Priced for Perfection

Jan 4, 2024

We live in an imperfect world. Yet at the start of 2024, world financial markets were priced for perfection—discounting a complete reversal of the inflationary shock of 2021-22, a modest slowing of the real economy, and prescient central bank easing enabling the economy’s miraculous soft landing. If such a scenario comes to pass, it would make the legendary Goldilocks blush—enjoying a delectable taste of porridge that is neither too hot nor too cold.    

The economist in me grudgingly understands the logic behind this optimistic view. Like most, in 2023 I was too negative on persistent inflation and faltering economic growth and quite concerned that central banks were on the wrong side of history. The biggest mistake I made was to place too much emphasis on inertia, incorrectly believing that a sticky inflation would stay higher for longer, a refrain that also echoed in the halls of the Federal Reserve. I was also convinced that the impacts of the unusually aggressive monetary tightening of 2022-23 would kick in with a lag, resulting in a sharp slowdown of the real economy that might culminate in recession.

Obviously, that outcome didn’t come to pass—either from the standpoint of inflation or growth. The overall headline CPI inflation rate slowed dramatically from 9.1% (year over year) in June 2022 to just 3% in November of last year.  The core inflation rate, which excludes the volatile food and energy components, decelerated a good deal less; it peaked at 6.6% in September 2022 before slowing to 4% by November 2023—a moderation of just 2.6 percentage points, far short of the six-percentage point deceleration in the headline index.  To be sure, based on subdued trends of the past six months, a further slowing in core inflation is possible in the months ahead.

At the same time, the real economy strengthened rather than weakened; the year-over-year increase of real GDP was 3% through the third quarter of 2023, more than 50% faster than the 1.9% gain of 2022. Two explanations are possible—either the time-honored relationship between changes in real interest rates and real economic growth has broken down or the lags of monetary tightening are turning out to be a lot longer than widely believed. While I favor the latter explanation, I concede that the jury is out on that debate.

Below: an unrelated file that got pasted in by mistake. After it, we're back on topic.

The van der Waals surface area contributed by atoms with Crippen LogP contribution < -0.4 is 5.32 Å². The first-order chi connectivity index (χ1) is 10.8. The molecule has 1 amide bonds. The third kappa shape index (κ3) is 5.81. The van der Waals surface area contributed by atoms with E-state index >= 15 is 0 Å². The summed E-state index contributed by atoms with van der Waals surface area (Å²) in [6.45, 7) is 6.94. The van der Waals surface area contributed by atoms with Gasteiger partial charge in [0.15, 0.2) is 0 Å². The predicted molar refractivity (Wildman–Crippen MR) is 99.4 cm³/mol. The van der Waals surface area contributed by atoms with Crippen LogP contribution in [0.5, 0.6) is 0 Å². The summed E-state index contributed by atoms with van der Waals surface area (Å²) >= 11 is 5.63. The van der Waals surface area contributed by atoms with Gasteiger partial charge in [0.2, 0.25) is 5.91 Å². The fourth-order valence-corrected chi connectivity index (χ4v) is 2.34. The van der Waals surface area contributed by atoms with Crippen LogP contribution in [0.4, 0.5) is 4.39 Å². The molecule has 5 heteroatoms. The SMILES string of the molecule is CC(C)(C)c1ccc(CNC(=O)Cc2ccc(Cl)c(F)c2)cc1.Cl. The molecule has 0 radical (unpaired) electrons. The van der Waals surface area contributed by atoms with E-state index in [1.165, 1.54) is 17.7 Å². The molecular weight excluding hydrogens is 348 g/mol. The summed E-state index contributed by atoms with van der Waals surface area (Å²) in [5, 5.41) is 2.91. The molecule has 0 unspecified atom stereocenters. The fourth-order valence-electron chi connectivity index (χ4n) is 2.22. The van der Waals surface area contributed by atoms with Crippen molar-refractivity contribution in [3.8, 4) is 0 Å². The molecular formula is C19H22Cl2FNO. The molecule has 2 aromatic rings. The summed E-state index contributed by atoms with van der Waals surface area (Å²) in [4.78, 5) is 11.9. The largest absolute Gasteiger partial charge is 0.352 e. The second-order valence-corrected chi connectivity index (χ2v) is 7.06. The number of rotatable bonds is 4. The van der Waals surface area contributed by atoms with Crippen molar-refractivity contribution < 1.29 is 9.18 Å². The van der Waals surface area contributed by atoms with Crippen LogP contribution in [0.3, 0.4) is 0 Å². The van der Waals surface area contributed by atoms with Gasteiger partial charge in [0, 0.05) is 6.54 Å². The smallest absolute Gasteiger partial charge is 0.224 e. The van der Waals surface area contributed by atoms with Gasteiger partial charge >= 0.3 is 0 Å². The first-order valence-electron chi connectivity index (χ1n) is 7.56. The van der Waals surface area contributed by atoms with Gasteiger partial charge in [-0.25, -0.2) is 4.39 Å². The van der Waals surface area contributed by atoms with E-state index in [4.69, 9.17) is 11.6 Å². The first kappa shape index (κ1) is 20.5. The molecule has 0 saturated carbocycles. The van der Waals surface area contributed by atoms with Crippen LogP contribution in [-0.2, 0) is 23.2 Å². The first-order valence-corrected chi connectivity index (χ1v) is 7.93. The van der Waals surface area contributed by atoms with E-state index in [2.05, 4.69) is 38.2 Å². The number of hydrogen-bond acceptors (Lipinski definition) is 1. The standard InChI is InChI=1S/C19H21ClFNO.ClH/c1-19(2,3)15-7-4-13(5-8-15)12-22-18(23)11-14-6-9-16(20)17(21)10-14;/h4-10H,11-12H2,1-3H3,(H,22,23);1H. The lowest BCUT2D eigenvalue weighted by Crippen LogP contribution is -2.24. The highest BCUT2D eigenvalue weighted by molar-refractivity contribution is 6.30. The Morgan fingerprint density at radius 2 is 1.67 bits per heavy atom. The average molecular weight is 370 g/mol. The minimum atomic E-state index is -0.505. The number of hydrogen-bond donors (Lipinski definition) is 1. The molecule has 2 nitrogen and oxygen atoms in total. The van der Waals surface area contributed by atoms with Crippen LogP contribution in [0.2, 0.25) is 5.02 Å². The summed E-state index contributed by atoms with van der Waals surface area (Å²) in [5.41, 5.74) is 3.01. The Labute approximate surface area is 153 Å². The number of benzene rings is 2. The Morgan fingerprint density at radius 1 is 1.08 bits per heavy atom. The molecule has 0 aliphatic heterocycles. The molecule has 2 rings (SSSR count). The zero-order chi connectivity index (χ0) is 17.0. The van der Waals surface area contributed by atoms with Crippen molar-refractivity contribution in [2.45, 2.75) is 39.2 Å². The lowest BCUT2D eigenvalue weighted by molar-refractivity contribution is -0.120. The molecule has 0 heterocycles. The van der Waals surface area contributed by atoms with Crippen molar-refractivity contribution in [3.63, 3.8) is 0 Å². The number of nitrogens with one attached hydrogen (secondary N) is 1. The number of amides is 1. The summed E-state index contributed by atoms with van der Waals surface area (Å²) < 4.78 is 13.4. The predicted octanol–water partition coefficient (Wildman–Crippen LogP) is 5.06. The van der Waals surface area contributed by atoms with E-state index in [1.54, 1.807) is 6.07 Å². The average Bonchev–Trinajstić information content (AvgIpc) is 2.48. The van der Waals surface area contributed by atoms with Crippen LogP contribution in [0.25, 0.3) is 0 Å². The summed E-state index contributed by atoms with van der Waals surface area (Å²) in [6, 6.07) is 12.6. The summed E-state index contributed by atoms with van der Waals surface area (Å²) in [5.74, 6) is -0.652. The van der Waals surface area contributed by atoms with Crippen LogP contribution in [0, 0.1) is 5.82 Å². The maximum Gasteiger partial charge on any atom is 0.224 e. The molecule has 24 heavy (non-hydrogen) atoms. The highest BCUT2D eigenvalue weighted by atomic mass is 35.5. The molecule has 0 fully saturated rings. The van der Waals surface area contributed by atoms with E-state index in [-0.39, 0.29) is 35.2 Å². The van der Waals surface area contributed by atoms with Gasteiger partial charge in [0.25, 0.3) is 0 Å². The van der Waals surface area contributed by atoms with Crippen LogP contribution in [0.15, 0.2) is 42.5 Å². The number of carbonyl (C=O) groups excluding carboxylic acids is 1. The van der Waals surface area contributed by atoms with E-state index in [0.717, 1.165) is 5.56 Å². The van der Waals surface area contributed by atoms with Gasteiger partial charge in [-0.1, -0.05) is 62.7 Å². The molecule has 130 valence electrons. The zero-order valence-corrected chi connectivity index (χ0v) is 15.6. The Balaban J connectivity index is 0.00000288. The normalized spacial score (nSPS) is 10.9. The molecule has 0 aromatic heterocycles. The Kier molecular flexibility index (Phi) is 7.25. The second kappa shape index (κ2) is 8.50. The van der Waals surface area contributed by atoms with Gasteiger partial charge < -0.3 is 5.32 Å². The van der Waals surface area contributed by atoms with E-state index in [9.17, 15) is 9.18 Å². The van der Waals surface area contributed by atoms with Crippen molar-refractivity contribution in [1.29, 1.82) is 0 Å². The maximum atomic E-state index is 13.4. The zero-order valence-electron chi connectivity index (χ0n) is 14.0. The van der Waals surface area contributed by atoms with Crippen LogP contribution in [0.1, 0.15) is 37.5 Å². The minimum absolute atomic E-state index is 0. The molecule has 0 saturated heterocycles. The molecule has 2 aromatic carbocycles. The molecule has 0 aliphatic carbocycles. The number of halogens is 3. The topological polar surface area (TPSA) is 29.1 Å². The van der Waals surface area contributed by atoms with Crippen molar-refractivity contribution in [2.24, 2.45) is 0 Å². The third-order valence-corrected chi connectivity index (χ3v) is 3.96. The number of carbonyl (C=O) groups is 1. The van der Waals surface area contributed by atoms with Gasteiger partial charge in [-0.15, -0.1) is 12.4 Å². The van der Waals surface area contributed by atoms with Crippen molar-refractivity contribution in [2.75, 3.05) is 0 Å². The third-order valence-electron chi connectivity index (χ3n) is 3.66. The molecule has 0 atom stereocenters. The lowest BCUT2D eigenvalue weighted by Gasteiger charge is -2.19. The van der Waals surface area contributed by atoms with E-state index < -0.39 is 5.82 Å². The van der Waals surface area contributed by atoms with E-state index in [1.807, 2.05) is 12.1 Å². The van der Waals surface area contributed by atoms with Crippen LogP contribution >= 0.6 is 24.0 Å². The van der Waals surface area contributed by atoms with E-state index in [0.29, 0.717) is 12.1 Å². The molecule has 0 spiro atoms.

A year of mea culpas is never a good predictor of the future. Markets priced for perfection presume that what went wrong last year will continue to go wrong in 2024. I fear such a prognosis is wishful thinking.  If there is one thing my fifty years as an economic forecaster has taught me, it is that economics is only one piece of the big market puzzle. Domestic politics, geostrategic tensions, natural disasters, and a host of other non-economic considerations that economists typically dismiss as exogenous factors are equally, if not more, important.

In looking to the year ahead, I have a strong hunch that economic analysis will be of secondary importance in gauging market outcomes. That is especially likely for a conflict-prone world embroiled in two devastating wars (Ukraine and Gaza), to say nothing of acute political angst likely to be evident in advance of the 2024 U.S. presidential elections. Historically, the combination of war and politics often proves most vexing to financial markets, especially when asset pricing is so blasé as it was during the melt-up of late 2023.

Protracted wars are especially worrisome in that they typically play on the weak links of an integrated global economy. They raise the twin possibilities of commodity and supply-chain shocks that would complicate the growth-friendly disinflationary forces that are now widely expected to persist well through 2024. Bottom line: Just as Goldilocks lost her innocence a long time ago, the outlook for inflation, economic growth, and financial markets is likely to be far more disruptive than that currently embedded in the complacency of consensus thinking. Markets priced for perfection are likely to be in for a rude awakening.

You can follow me on X/Twitter @SRoach_econ

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